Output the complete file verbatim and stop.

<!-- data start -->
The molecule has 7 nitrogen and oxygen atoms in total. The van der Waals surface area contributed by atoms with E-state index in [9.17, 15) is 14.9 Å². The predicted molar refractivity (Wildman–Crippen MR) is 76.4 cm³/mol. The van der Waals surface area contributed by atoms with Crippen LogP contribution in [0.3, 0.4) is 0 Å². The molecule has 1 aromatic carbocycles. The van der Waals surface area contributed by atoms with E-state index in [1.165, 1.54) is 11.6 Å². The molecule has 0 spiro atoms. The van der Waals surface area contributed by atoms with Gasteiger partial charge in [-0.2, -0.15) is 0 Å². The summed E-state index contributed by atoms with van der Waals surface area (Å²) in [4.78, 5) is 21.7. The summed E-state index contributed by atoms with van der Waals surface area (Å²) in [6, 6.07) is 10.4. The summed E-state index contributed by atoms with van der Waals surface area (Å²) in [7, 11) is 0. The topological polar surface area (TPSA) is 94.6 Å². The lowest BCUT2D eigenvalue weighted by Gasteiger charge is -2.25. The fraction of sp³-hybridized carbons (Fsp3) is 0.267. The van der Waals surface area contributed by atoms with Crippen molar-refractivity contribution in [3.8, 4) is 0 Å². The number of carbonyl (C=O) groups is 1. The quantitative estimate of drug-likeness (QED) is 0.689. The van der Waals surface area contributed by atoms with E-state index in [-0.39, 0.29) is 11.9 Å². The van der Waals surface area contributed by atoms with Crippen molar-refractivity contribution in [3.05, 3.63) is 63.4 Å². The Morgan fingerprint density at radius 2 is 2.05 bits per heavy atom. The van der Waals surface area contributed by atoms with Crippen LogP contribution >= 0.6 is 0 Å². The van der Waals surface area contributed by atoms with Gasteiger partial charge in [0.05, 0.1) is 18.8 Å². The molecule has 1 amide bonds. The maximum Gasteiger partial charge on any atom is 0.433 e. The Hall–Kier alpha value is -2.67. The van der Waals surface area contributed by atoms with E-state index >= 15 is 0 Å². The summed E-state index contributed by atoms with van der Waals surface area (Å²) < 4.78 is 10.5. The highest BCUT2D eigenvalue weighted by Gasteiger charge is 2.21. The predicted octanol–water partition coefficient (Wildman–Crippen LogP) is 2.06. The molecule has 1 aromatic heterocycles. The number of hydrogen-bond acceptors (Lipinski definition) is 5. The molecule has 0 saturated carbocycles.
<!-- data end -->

The molecule has 7 nitrogen and oxygen atoms in total. The van der Waals surface area contributed by atoms with E-state index in [9.17, 15) is 14.9 Å². The predicted molar refractivity (Wildman–Crippen MR) is 76.4 cm³/mol. The van der Waals surface area contributed by atoms with Crippen LogP contribution in [0.3, 0.4) is 0 Å². The molecule has 1 aromatic carbocycles. The van der Waals surface area contributed by atoms with E-state index in [1.165, 1.54) is 11.6 Å². The molecule has 0 spiro atoms. The van der Waals surface area contributed by atoms with Gasteiger partial charge in [-0.2, -0.15) is 0 Å². The summed E-state index contributed by atoms with van der Waals surface area (Å²) in [4.78, 5) is 21.7. The summed E-state index contributed by atoms with van der Waals surface area (Å²) in [6, 6.07) is 10.4. The summed E-state index contributed by atoms with van der Waals surface area (Å²) in [7, 11) is 0. The topological polar surface area (TPSA) is 94.6 Å². The lowest BCUT2D eigenvalue weighted by Gasteiger charge is -2.25. The fraction of sp³-hybridized carbons (Fsp3) is 0.267. The van der Waals surface area contributed by atoms with Crippen molar-refractivity contribution in [3.8, 4) is 0 Å². The number of carbonyl (C=O) groups is 1. The quantitative estimate of drug-likeness (QED) is 0.689. The van der Waals surface area contributed by atoms with E-state index in [-0.39, 0.29) is 11.9 Å². The van der Waals surface area contributed by atoms with Crippen molar-refractivity contribution in [3.05, 3.63) is 63.4 Å². The Morgan fingerprint density at radius 2 is 2.05 bits per heavy atom. The van der Waals surface area contributed by atoms with Crippen LogP contribution >= 0.6 is 0 Å². The van der Waals surface area contributed by atoms with Gasteiger partial charge in [0.05, 0.1) is 18.8 Å². The molecule has 1 amide bonds. The maximum Gasteiger partial charge on any atom is 0.433 e. The Hall–Kier alpha value is -2.67. The van der Waals surface area contributed by atoms with E-state index >= 15 is 0 Å². The summed E-state index contributed by atoms with van der Waals surface area (Å²) < 4.78 is 10.5. The highest BCUT2D eigenvalue weighted by Gasteiger charge is 2.21. The predicted octanol–water partition coefficient (Wildman–Crippen LogP) is 2.06. The molecule has 1 aromatic heterocycles. The number of hydrogen-bond acceptors (Lipinski definition) is 5. The molecule has 0 saturated carbocycles.